Background and Purpose: Limited data exists regarding the efficacy of percutaneous vertebroplasty for multiple synchronous and metachronous vertebral compression fractures. The purpose of this study was to evaluate whether the number of vertebral levels treated during percutaneous vertebroplasty procedures or the number of separate vertebroplasty procedures performed on a given patient affect clinical outcomes. Materials and Methods: We defined 3 patient populations in our retrospective study. Group 1 included 328 patients who underwent 1 single-level vertebroplasty procedure. Group 2 included 226 patients who underwent a single procedure in which 2 or more vertebral levels were treated. Group 3 included 101 patients who underwent 2 or more separate vertebroplasty procedures. Follow-up was performed between 1 week and 2 years postoperatively. Clinical outcomes were assessed through analysis of quantitative measurements of pre-and postoperative levels of pain with and without activity (0-10) as well as mobility improvement. The Kruskal-Wallis rank sum test was used to evaluate the differences among groups. Univariate and χ2 analyses were performed to show the proportion of underlying diseases in each group. Results: Mean pain improvement with/without activity at 2-year follow-up was 5.8/3, 4.9/3.7, and 5.4/3.1 in groups 1, 2, and 3, respectively; and mean mobility improvement in 2-year follow-up was 0.67, 0.63, and 0.65 for groups 1, 2, and 3, respectively. Conclusions: There was no significant difference in pain relief and mobility improvement in patients treated for multiple synchronous or metachronous vertebral compression fractures in comparison with those treated for solitary isolated fractures.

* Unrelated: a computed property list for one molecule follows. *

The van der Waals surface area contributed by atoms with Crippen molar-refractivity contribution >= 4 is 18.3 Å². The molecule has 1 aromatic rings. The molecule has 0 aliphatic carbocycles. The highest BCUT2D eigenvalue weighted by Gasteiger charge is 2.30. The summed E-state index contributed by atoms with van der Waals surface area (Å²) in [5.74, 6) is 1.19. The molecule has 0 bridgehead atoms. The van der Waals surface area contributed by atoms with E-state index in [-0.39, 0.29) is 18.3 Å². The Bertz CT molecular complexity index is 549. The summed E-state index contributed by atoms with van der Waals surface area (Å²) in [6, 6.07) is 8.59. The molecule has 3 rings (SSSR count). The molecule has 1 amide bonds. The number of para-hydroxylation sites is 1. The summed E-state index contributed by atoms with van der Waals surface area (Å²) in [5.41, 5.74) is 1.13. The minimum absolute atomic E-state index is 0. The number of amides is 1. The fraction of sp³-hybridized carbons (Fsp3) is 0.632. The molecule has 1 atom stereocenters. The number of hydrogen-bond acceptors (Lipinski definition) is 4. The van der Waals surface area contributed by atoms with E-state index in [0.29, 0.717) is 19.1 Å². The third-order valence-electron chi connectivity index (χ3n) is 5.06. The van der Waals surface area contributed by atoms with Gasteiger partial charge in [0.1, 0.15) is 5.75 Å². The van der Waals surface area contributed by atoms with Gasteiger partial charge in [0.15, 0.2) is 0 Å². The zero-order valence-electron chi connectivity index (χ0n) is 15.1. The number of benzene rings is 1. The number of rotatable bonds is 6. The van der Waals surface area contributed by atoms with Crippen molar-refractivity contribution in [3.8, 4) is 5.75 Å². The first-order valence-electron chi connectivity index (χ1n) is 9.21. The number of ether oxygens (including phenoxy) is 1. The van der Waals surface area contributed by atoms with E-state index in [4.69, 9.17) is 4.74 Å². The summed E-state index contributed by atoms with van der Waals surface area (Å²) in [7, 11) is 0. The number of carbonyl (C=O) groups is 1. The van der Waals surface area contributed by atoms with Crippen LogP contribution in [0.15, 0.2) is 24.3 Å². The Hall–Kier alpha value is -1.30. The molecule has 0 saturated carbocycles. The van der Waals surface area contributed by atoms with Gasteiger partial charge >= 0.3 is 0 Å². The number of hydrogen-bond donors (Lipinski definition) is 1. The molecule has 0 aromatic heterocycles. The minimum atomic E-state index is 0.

ASJC Scopus subject areas
- Radiology Nuclear Medicine and imaging
- Clinical Neurology